About Me

Wells, BC, Canada
Richard is a working photographer and writer in B.C. His camera focuses on natural history. archeology, travel, and documentary photography. His photography blog may be found at: http://richardtwright.blogspot.com/

Thursday, December 13, 2012

Game cam - capturing a backyard fox - London, UK


 The fox went out for a chase one night
prayed to the moon to give him light
for he had many a mile to go that night
before he reached the town-o, town-o, town-o
he had many a mile to go that night
before he reached the town-o.


For all the years my son and his family have have lived in London, England, I have heard about the fox(s) that visit his back yard on a nightly basis. When I was there a couple of years ago I saw the tracks on the fence, and early one morning caught a glimpse, but no photos. When I visited this November I decided to pack along one of my game cams, a Ltl Acorn 5210A, on the chance he/she was still visiting.  Sure enough, there were the tracks on the white wall next to the garden gate.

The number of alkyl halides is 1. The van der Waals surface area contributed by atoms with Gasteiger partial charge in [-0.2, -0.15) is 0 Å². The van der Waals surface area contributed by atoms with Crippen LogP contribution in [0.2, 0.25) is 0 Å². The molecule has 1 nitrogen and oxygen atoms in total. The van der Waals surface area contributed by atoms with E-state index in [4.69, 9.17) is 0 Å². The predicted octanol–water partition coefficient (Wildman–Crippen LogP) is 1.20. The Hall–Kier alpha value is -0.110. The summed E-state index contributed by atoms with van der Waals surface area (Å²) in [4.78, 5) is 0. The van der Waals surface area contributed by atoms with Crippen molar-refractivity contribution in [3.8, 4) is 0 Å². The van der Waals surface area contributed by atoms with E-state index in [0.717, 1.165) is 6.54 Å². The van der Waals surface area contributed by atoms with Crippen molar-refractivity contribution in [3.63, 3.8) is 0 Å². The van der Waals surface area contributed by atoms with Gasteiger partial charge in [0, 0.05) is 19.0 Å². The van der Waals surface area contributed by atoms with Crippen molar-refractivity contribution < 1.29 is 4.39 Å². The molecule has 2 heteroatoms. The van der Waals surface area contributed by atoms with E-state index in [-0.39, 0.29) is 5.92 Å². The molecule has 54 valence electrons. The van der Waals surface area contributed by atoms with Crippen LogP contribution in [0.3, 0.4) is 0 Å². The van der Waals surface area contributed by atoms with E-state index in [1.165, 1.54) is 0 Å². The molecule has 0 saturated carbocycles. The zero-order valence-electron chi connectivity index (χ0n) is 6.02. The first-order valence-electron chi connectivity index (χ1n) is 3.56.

So we set up the Ltl Acorn on one of Rich's Manfrotto tripods and turned it on.  
The "yard house" is the site of the nightly visits. The gate the fox uses is seen
to the right. Note the foot tracks on the white wall to the left of the gate,
and the marks on the gate. In this photo (not in chronological order) the security light
has turned on and is casting a shadow of the camera and tripod on the visiting fox,
who normally seems to enter left and exit right.
Sootie could sense, smell or hear the fox in the middle
 of the night. He would catapult himself down three flights
 of stairs and head out to protect his turf, often pausing
 to pee and mark his territory right where the fox had marked.
One of the features of the Acorn is the ability to record moon phase, temperature, date and time. With this information we were able to figure out that one or more foxes was visiting two to three times a night, and, what time Sootie, our Minature Schnauzer guard dog, went out to investigate or chase the fox.


Another great feature of the Ltl Acorn is the side scanning PIR sensors. Many or most game cams rely on one sensor to turn on the camera and take a photo. In effect what the Acorn does is pick up movement with the side scanners and tell the camera to get ready to take a photo.